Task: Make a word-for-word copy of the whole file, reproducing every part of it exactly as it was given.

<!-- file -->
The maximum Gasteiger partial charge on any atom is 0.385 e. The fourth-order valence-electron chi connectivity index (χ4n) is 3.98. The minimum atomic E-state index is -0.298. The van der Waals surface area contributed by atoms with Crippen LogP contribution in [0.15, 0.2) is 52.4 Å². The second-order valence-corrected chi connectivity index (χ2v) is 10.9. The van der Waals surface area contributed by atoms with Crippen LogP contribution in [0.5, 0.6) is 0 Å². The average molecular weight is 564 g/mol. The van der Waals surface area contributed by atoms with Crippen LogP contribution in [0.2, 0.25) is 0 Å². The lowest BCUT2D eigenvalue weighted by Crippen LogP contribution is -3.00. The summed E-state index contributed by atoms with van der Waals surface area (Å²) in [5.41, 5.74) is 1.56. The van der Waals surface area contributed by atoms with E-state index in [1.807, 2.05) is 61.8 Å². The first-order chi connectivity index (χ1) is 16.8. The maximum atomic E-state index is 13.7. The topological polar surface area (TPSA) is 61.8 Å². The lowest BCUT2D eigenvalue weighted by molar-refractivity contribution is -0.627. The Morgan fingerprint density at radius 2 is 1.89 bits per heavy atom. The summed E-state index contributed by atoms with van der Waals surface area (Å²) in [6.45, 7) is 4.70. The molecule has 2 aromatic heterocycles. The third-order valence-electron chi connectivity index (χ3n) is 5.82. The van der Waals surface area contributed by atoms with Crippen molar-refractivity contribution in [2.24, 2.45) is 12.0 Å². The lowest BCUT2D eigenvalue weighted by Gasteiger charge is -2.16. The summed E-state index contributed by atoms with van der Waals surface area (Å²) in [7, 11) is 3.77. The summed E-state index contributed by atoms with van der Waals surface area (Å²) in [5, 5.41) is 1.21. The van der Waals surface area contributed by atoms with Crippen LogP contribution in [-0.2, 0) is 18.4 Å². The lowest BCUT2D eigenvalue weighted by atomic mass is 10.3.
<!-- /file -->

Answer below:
The maximum Gasteiger partial charge on any atom is 0.385 e. The fourth-order valence-electron chi connectivity index (χ4n) is 3.98. The minimum atomic E-state index is -0.298. The van der Waals surface area contributed by atoms with Crippen LogP contribution in [0.15, 0.2) is 52.4 Å². The second-order valence-corrected chi connectivity index (χ2v) is 10.9. The van der Waals surface area contributed by atoms with Crippen LogP contribution in [0.5, 0.6) is 0 Å². The average molecular weight is 564 g/mol. The van der Waals surface area contributed by atoms with Crippen LogP contribution in [0.2, 0.25) is 0 Å². The lowest BCUT2D eigenvalue weighted by Crippen LogP contribution is -3.00. The summed E-state index contributed by atoms with van der Waals surface area (Å²) in [5.41, 5.74) is 1.56. The van der Waals surface area contributed by atoms with E-state index in [1.807, 2.05) is 61.8 Å². The first-order chi connectivity index (χ1) is 16.8. The maximum atomic E-state index is 13.7. The topological polar surface area (TPSA) is 61.8 Å². The lowest BCUT2D eigenvalue weighted by molar-refractivity contribution is -0.627. The Morgan fingerprint density at radius 2 is 1.89 bits per heavy atom. The summed E-state index contributed by atoms with van der Waals surface area (Å²) in [6.45, 7) is 4.70. The molecule has 2 aromatic heterocycles. The third-order valence-electron chi connectivity index (χ3n) is 5.82. The van der Waals surface area contributed by atoms with Crippen molar-refractivity contribution in [2.24, 2.45) is 12.0 Å². The lowest BCUT2D eigenvalue weighted by Gasteiger charge is -2.16. The summed E-state index contributed by atoms with van der Waals surface area (Å²) in [7, 11) is 3.77. The summed E-state index contributed by atoms with van der Waals surface area (Å²) in [5, 5.41) is 1.21. The van der Waals surface area contributed by atoms with Crippen LogP contribution in [-0.2, 0) is 18.4 Å². The lowest BCUT2D eigenvalue weighted by atomic mass is 10.3.